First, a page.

In total, 12 studies of CT screening for lung cancer were identified, including two randomised controlled trials (RCTs) and ten studies of screening without comparator groups. The quality of reporting of these studies was variable, but the overall quality was adequate. The two RCTs were of short duration (1 year) and therefore there was currently no evidence that screening improves survival or reduces mortality. The proportion of people with abnormal CT findings varied widely between studies (551%). The prevalence of lung cancer detected was between 0.4 and 3.2% (number need to screen to detect one lung cancer = 31249). Incidence rates of lung cancer were lower (0.11% per year). Detection of stage I and resectable tumours was high, 100% in some studies. Adverse events, as a result of investigation or surgery, or the screening process per se were poorly reported. Incidental findings of other abnormalities requiring medical follow-up were reported to be as high as 49%.
Six full economic evaluations of population CT screening programmes for lung cancer were included in the review. The magnitude of cost-effectiveness ratios reported vary widely. None was set in the UK and generalisation was complicated by wide variation in the data used in different countries and a paucity of UK data for comparison. All six made the fundamental assumption that screening with CT for lung cancer reduced mortality. At the current time, there is no evidence to support that assumption.
In the absence of evidence of health gains from screening for lung cancer, in terms of either quantity or quality of life, and faced with a range of uncertainties, from the frequency of abnormal screening findings within a population to the natural history of screening detected lung cancers, it is not feasible at the current time to develop accurately and meaningfully an economic argument for CT screening for lung cancer in the UK. For subgroups, in particular certain occupational groups, there is evidence of increased risk of lung cancer, but the role of screening has not been demonstrated by the current studies.
The accepted National Screening Committee criteria are not currently met, with no RCTs, no evidence to support clinical effectiveness and no evidence of cost-effectiveness.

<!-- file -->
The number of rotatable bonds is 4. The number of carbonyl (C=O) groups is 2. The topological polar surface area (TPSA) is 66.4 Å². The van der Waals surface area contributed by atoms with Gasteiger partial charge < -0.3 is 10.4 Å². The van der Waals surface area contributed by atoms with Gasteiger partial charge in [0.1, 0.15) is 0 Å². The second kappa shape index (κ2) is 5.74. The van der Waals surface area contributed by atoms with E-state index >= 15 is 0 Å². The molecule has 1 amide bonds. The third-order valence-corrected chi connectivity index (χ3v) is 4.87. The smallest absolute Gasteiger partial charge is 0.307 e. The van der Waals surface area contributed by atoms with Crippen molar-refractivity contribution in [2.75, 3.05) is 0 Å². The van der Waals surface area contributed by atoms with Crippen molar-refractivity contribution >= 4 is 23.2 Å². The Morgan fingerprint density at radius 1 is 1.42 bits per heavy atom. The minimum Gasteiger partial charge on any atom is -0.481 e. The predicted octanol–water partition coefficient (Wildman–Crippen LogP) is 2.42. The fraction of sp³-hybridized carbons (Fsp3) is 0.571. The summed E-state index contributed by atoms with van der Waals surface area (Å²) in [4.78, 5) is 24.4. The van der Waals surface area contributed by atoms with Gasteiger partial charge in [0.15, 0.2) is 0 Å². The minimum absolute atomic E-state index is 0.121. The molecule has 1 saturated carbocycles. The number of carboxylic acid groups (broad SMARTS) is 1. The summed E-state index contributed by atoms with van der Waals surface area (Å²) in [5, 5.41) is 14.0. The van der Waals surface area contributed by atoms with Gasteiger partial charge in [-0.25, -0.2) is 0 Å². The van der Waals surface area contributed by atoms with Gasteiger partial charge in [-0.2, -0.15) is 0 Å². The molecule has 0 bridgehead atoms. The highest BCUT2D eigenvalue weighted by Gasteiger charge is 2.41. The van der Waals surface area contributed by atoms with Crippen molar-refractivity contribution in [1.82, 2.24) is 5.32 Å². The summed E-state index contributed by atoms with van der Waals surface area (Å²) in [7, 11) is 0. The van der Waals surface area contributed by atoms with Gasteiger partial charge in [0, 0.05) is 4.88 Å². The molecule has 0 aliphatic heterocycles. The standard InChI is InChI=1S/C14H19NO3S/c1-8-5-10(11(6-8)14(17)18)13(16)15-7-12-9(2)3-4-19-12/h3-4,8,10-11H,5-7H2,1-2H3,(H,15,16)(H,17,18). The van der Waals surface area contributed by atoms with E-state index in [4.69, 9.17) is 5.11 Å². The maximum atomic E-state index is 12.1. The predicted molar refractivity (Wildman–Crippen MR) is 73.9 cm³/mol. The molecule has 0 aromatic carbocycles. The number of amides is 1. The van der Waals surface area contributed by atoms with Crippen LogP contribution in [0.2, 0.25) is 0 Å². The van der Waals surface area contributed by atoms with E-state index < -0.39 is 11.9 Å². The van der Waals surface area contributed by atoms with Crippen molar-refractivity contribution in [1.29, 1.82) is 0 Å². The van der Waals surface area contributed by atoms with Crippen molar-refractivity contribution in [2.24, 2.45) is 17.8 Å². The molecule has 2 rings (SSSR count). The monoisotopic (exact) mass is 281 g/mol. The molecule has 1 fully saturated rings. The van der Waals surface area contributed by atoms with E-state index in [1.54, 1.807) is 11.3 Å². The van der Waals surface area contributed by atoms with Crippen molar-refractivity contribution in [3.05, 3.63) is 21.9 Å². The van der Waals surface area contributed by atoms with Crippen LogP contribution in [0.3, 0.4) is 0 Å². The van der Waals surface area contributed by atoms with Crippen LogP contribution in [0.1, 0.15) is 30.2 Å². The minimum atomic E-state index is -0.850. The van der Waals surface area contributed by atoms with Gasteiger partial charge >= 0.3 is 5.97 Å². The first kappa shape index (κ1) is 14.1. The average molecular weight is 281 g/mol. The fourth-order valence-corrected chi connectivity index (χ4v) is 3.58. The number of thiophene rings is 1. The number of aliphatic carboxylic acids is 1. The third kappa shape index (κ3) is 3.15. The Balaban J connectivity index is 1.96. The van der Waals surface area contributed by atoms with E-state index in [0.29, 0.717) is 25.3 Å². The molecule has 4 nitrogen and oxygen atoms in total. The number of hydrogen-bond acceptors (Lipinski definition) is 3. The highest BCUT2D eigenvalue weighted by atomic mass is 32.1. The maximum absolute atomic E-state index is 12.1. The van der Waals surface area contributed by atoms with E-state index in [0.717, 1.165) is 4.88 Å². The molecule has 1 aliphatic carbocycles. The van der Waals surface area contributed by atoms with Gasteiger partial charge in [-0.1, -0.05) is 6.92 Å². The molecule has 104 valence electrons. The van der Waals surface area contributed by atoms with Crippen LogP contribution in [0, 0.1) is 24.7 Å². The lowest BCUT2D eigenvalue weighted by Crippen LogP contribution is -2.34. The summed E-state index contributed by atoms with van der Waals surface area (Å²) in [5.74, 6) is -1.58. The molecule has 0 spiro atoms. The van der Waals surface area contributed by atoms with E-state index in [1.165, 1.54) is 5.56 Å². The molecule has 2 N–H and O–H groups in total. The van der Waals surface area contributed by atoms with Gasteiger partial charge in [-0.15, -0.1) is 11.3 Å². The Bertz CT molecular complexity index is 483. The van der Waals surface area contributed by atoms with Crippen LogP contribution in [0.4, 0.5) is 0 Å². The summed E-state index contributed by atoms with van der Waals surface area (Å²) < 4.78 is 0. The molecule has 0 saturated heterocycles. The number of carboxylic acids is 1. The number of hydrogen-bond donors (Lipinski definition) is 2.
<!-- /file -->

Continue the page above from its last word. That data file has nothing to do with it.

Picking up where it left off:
In terms of what information is needed to assist decision-making about CT screening for lung cancer, the following research priorities were identified.
Black C, Bagust A, Boland A, Walker S, McLeod C, De Verteuil R, et al. The clinical effectiveness and cost-effectiveness of computed tomography screening for lung cancer: systematic reviews. Health Technol Assess 2006;10(3).
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The research reported in this monograph was commissioned by the HTA Programme as project number 04/41/01. The contractual start date was in September 2004. The draft report began editorial review in March 2005 and was accepted for publication in July 2005. As the funder, by devising a commissioning brief, the HTA Programme specified the research question and study design. The authors have been wholly responsible for all data collection, analysis and interpretation, and for writing up their work. The HTA editors and publisher have tried to ensure the accuracy of the authors report and would like to thank the referees for their constructive comments on the draft document. However, they do not accept liability for damages or losses arising from material published in this report.
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Editor-in-Chief: Professor Tom Walley
Series Editors: Dr Peter Davidson, Dr Chris Hyde, Dr Ruairidh Milne, Dr Rob Riemsma and Dr Ken Stein
Managing Editors: Sally Bailey and Sarah Llewellyn Lloyd